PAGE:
Sacramento’s demand for gluten-free treats is fueling rapid growth for Pushkin’s Bakery, which opened in February 2013. Owners Danny and Olga Turner plan to open a 4,000-square-foot production facility by July.
“All the baking will be done at the retail space,” Danny Turner said. “This new facility is for new growth at grocery stores, and we’re working on trying to open more locations. … Everything that is involved in baking, before the actual baking process, is going to be done in this new facility, and then we send the doughs and the pre-made mixes to the retail spots where they can be baked on site and sold there. The reason we’re doing that is we’ve completely run out of space.”
The Turners added refrigeration to their commercial van to transport the dough and pre-made products. At their retail bakery, 1820 29th St. in Sacramento, they are expanding their menu with sandwiches made on their gluten-free breads and Temple coffee. Last month, the couple began offering patio seating outside the bakery.
“I built everything,” Danny Turner said. “I used bread molds that we bake our breads in, and that’s what the planter boxes are made out of.”
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He and his wife were the sole employees for eight months as they got Pushkin’s established. They now employ seven other people.
Big bite of Costa Vida
Longtime friends Caroline Beal and Jessica Payne are jumping into the restaurant business with both feet, buying franchisee rights to open five Costa Vida Fresh Mexican Grill locations in the Sacramento region.
Roughly 20 people slept overnight Sunday at the duo’s new Rancho Cordova location, 10831 Olson Drive, hoping to win a promotion that promised free meals for a year to the first 30 people in line. About 10 others joined them between 6:00 and 7:00 Monday morning, and by the time the restaurant opened, 100 people had lined up.
Beal and Payne got the idea to go into the restaurant business from their husbands, Jared Beal and Mark Payne. The two men are Little Caesars franchisees, who own 12 storefronts in the Sacramento and Boston markets. Because their wives were busy Monday, Jared Beal fielded this columnist’s call. He said that as the women were building the new Rancho Cordova eatery, the Costa Vida restaurant in Roseville became available.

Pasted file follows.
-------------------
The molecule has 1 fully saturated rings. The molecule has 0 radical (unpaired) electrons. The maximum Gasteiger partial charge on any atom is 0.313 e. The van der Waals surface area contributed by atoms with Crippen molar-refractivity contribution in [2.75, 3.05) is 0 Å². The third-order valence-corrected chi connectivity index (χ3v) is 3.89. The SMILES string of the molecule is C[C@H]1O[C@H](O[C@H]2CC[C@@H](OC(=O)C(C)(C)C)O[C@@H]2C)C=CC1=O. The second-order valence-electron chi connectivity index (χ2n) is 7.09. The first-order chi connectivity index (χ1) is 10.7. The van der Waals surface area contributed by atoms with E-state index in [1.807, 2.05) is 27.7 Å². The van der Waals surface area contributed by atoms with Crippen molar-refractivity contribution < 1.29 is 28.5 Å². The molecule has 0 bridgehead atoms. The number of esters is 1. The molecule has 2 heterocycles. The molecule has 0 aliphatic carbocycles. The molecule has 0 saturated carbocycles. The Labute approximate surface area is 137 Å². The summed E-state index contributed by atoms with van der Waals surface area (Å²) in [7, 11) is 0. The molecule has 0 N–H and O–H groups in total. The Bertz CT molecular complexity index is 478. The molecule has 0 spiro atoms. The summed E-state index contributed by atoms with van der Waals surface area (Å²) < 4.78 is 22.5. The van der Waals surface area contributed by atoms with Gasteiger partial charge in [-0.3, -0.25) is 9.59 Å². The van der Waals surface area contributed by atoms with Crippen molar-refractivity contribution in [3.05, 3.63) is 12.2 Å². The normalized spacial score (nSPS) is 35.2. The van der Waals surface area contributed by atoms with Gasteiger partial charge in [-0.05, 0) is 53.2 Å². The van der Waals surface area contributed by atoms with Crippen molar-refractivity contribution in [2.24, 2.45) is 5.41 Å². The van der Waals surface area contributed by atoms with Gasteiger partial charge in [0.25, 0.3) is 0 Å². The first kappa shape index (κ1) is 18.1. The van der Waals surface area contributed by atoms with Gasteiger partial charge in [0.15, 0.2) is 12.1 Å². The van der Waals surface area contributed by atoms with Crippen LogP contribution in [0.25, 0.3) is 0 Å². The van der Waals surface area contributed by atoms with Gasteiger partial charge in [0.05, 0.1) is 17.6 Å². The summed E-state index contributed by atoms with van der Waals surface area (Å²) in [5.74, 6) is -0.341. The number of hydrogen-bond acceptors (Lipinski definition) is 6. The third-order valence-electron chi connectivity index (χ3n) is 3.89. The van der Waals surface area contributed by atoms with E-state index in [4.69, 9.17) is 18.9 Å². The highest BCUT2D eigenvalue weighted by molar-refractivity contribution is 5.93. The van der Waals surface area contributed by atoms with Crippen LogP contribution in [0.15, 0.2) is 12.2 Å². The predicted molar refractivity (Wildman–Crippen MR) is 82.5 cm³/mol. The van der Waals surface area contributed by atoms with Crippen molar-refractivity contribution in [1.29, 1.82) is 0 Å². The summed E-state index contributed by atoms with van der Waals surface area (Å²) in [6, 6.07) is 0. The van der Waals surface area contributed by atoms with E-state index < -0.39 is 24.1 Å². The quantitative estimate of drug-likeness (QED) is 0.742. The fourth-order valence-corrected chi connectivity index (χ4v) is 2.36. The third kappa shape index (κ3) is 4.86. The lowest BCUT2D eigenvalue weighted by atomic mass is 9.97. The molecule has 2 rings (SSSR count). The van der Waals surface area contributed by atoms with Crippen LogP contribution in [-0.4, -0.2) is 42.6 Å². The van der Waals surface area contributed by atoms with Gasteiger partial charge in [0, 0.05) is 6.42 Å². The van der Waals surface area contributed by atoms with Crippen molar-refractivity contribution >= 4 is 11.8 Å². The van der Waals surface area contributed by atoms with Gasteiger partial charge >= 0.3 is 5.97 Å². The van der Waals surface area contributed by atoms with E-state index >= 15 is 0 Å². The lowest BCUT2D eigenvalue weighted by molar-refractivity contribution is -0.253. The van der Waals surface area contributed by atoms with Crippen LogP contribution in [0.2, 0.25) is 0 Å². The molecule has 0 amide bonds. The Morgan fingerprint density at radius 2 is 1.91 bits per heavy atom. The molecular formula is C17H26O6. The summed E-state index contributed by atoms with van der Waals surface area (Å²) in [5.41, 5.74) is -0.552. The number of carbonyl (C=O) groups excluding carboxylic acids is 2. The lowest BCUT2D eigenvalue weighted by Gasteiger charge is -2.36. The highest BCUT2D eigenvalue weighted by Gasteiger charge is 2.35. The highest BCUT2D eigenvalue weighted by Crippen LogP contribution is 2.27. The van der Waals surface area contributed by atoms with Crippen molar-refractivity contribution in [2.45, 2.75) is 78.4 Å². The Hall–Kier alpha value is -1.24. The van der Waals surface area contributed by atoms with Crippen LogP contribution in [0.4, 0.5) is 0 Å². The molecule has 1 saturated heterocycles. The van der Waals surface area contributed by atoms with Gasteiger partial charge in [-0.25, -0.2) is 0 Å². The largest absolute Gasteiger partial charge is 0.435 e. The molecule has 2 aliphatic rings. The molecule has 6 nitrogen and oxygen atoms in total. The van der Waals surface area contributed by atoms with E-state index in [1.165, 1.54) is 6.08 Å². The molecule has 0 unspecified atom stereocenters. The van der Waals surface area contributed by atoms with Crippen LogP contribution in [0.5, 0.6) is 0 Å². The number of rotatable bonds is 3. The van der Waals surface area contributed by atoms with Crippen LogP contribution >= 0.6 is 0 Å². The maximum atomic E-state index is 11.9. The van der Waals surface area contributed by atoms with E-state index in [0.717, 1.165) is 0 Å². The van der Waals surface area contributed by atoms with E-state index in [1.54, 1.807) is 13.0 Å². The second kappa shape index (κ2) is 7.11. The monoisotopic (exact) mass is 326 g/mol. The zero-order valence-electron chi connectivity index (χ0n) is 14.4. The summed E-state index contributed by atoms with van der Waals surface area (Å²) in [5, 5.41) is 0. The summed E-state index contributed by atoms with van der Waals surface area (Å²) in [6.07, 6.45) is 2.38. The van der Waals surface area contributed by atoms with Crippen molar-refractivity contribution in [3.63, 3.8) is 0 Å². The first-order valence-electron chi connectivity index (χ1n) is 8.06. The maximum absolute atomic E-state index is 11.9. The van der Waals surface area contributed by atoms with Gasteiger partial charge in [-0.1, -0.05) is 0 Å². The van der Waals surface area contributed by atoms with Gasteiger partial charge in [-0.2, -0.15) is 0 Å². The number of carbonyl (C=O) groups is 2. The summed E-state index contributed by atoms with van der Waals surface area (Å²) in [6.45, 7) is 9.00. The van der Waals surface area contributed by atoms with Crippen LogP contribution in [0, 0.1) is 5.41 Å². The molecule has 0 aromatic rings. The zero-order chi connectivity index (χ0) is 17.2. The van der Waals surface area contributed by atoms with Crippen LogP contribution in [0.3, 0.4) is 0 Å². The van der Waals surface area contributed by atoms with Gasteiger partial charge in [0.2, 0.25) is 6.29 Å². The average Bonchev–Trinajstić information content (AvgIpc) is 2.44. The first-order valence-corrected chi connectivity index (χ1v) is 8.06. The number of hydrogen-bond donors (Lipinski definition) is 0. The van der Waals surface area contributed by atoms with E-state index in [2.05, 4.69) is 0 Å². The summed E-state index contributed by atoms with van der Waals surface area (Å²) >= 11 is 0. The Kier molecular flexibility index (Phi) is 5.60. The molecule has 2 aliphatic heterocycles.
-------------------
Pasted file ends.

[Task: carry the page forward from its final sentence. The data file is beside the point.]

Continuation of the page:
“We actually purchased that in February of this year from an existing owner,” he said. “We were like, ‘Well, shoot, that would be a great opportunity to learn the business and train our people there,’ so that’s what we did.”
Beal and Payne’s CV Sacramento franchise also has plans to build Costa Vida restaurants in Elk Grove, Folsom, Citrus Heights and the Arden area of Sacramento. Judging by sales from the Roseville store, Jared Beal said he expects to see annual revenue growth of 15 percent to 20 percent at the Rancho Cordova location. The store, the 65th for Utah-based Costa Vida, should be profitable within a few months, he added.
He brings the party
A funny thing happened when competition moved in on GameTruck franchisee Allan Katzen. He got more customers.
The Loomis resident bought his GameTruck back in 2010. He’d heard about it on talk radio’s “ Kim Komando Show,” in which America’s self-proclaimed digital goddess had boasted that she had just thrown the best birthday party ever for her son. After doing some research, Katzen found himself intrigued by the concept.
“We pull up in front of their house, and for two hours, we entertain their kids,” he said. “There are over 70 videogames in the truck, and we customize the games to meet the age requirements at the party. … Inside the truck, I have four large-screen TVs, each with an Xbox 360, a Wii console and a couple of PlayStation 3s.”
There was only one problem back in 2010: Unlike the technology-forward Komando, few people in the Sacramento region understood what GameTruck was. Then competition moved into the region, and Katzen found that he was spending a lot less time explaining what he did. The competitors helped to educate people, he said. This year, Katzen said, his GameTruck is having its best year ever with bookings at birthday parties, church events, school events and summer camps.
Things are going so well that Katzen felt the time was right to expand. He introduced Photo Graffiti Wall at a June 7 grand opening party for the Whitney Peak Hotel in Reno, and people lined up to try it.
“This is a 10-foot-by-7-foot-high reverse projector screen. It’s like going to the movies,” Katzen said. “You take a picture of the guest … it immediately goes to the screen. They can draw on it with a can that looks like a spray can but is actually an infrared light. They can write messages on it or use our stencils. When they’re done, it prints out a 4-by-6 color photo, and there’s a banner at the bottom for advertising.”
Once again on the leading edge, Katzen anticipates it will take a while to educate the region. Learn more at ktechentertainment.com.